A pale microbe
Treponema pallidum1 is the agent of syphilis2. Treponema pallidum can be visualized under a darkfield microscope without any staining, as a pale whitish bacterium. Due to its typical spiral shape, it can be diagnosed with high specificity. However, modern diagnostic tools such as PCR and serology have a better sensitivity for the diagnosis of syphilis.
Same family, but different mode of transmission
Treponema pallidum is a bacterium of the spirochete3 family, like the agent of Lyme disease (Borrelia) and the agent of leptospirosis (Leptospira). This shows that bacteria of the same family and similar morphology (spirochetes) can be transmitted in very different ways (inter-human by sexual transmission, by infected ticks or by exposure to rodent urines, e.g. in stagnant water bodies).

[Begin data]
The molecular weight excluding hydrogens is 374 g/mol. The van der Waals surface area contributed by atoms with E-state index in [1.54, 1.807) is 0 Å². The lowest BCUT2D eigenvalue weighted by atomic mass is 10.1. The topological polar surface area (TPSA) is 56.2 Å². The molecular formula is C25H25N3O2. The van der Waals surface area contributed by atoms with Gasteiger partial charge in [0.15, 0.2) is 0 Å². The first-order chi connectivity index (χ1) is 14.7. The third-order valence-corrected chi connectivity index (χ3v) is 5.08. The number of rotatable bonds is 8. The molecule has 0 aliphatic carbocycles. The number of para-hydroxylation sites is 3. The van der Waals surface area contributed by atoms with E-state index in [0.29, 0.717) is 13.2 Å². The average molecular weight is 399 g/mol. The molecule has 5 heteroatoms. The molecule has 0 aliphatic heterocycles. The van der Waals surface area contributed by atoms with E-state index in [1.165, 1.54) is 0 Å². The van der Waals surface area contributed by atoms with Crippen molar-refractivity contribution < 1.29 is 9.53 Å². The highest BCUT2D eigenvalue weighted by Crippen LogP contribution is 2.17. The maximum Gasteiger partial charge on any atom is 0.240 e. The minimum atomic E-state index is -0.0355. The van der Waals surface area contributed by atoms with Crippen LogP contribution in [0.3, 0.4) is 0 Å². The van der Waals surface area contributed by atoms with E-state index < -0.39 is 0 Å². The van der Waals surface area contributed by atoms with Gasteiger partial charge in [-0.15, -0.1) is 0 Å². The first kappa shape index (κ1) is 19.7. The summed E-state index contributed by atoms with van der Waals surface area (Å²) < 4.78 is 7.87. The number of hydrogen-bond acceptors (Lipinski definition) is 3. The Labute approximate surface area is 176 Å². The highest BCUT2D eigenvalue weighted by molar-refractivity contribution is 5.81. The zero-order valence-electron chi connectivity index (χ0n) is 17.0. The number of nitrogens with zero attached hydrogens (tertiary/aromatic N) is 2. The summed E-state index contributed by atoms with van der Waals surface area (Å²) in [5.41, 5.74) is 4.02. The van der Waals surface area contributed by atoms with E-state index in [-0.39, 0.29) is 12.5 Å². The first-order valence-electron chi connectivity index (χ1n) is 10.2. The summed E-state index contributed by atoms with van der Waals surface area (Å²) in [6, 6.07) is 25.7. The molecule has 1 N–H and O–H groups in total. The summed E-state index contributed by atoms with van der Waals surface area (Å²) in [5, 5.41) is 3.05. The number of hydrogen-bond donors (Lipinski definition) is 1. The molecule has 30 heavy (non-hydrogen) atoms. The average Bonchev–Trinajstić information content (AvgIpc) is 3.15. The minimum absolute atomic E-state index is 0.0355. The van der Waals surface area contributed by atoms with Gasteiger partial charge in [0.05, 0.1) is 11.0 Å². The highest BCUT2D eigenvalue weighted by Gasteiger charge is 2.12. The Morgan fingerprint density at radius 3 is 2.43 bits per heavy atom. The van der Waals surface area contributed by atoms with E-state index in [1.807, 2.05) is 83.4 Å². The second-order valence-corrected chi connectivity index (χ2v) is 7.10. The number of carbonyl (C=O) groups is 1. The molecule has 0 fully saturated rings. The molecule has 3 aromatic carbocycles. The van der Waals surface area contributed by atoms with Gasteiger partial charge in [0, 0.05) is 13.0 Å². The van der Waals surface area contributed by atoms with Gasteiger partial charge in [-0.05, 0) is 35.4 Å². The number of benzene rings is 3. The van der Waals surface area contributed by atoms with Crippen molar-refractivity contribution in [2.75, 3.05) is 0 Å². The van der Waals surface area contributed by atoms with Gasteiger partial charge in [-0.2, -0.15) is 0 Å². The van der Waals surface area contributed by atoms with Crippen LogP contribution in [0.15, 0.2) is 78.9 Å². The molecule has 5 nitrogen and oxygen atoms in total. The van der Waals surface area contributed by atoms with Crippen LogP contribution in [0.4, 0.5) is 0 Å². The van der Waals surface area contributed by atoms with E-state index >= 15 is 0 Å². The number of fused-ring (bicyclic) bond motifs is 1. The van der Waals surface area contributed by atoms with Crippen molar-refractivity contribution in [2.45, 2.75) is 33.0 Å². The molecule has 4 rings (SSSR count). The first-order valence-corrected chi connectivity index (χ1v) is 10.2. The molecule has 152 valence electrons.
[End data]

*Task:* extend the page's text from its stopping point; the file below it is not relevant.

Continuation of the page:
Transmission is usually sexual. Syphilis2 is one of the most common bacterial sexually transmitted infections along with chlamydia (Chlamydia trachomatis) and gonorrhea (Neisseria gonorrheae4).
Syphilis is under-diagnosed because of the relatively few symptoms in the initial phase of the infection, generally limited to a painless ulceration5 of the genital mucosa (vulva, vagina, penis, …). In a later phase, skin lesions may appear and may often lead to a diagnosis. Fortunately, this bacterium is very sensitive to penicillin6 and its derivatives.